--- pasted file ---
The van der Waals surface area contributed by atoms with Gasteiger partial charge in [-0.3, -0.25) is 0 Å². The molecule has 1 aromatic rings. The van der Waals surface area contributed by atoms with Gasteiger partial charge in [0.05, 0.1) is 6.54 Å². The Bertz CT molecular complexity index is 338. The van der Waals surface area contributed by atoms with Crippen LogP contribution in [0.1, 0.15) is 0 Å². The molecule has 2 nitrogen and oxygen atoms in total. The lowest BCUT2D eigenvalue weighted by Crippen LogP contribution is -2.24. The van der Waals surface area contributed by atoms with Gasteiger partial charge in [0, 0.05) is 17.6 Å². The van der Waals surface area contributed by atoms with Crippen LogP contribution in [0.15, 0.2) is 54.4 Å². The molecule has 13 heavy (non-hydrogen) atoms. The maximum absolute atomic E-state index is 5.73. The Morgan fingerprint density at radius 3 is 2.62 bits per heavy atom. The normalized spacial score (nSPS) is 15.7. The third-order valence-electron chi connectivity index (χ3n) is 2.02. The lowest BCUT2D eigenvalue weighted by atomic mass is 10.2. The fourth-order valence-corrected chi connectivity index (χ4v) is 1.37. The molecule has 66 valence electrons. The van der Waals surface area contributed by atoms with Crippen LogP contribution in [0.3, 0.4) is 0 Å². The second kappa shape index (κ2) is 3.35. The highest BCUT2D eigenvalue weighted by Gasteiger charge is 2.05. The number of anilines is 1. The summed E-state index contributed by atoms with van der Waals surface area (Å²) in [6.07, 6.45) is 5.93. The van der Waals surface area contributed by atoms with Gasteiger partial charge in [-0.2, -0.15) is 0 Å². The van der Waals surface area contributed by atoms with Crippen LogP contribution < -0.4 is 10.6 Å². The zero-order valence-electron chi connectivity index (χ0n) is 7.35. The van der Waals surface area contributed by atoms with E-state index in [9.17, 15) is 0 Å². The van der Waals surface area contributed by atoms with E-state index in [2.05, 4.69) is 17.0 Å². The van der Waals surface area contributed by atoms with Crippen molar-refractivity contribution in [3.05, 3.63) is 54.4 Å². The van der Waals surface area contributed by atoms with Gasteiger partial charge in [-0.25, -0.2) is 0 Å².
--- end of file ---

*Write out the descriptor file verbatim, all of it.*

The van der Waals surface area contributed by atoms with Gasteiger partial charge in [-0.3, -0.25) is 0 Å². The molecule has 1 aromatic rings. The van der Waals surface area contributed by atoms with Gasteiger partial charge in [0.05, 0.1) is 6.54 Å². The Bertz CT molecular complexity index is 338. The van der Waals surface area contributed by atoms with Crippen LogP contribution in [0.1, 0.15) is 0 Å². The molecule has 2 nitrogen and oxygen atoms in total. The lowest BCUT2D eigenvalue weighted by Crippen LogP contribution is -2.24. The van der Waals surface area contributed by atoms with Gasteiger partial charge in [0, 0.05) is 17.6 Å². The van der Waals surface area contributed by atoms with Crippen LogP contribution in [0.15, 0.2) is 54.4 Å². The molecule has 13 heavy (non-hydrogen) atoms. The maximum absolute atomic E-state index is 5.73. The Morgan fingerprint density at radius 3 is 2.62 bits per heavy atom. The normalized spacial score (nSPS) is 15.7. The third-order valence-electron chi connectivity index (χ3n) is 2.02. The lowest BCUT2D eigenvalue weighted by atomic mass is 10.2. The fourth-order valence-corrected chi connectivity index (χ4v) is 1.37. The molecule has 66 valence electrons. The van der Waals surface area contributed by atoms with Crippen LogP contribution in [0.3, 0.4) is 0 Å². The second kappa shape index (κ2) is 3.35. The highest BCUT2D eigenvalue weighted by Gasteiger charge is 2.05. The number of anilines is 1. The summed E-state index contributed by atoms with van der Waals surface area (Å²) in [6.07, 6.45) is 5.93. The van der Waals surface area contributed by atoms with Gasteiger partial charge in [-0.2, -0.15) is 0 Å². The van der Waals surface area contributed by atoms with Crippen LogP contribution < -0.4 is 10.6 Å². The zero-order valence-electron chi connectivity index (χ0n) is 7.35. The van der Waals surface area contributed by atoms with E-state index in [9.17, 15) is 0 Å². The van der Waals surface area contributed by atoms with E-state index in [2.05, 4.69) is 17.0 Å². The van der Waals surface area contributed by atoms with Crippen molar-refractivity contribution in [3.05, 3.63) is 54.4 Å². The van der Waals surface area contributed by atoms with Gasteiger partial charge in [-0.25, -0.2) is 0 Å².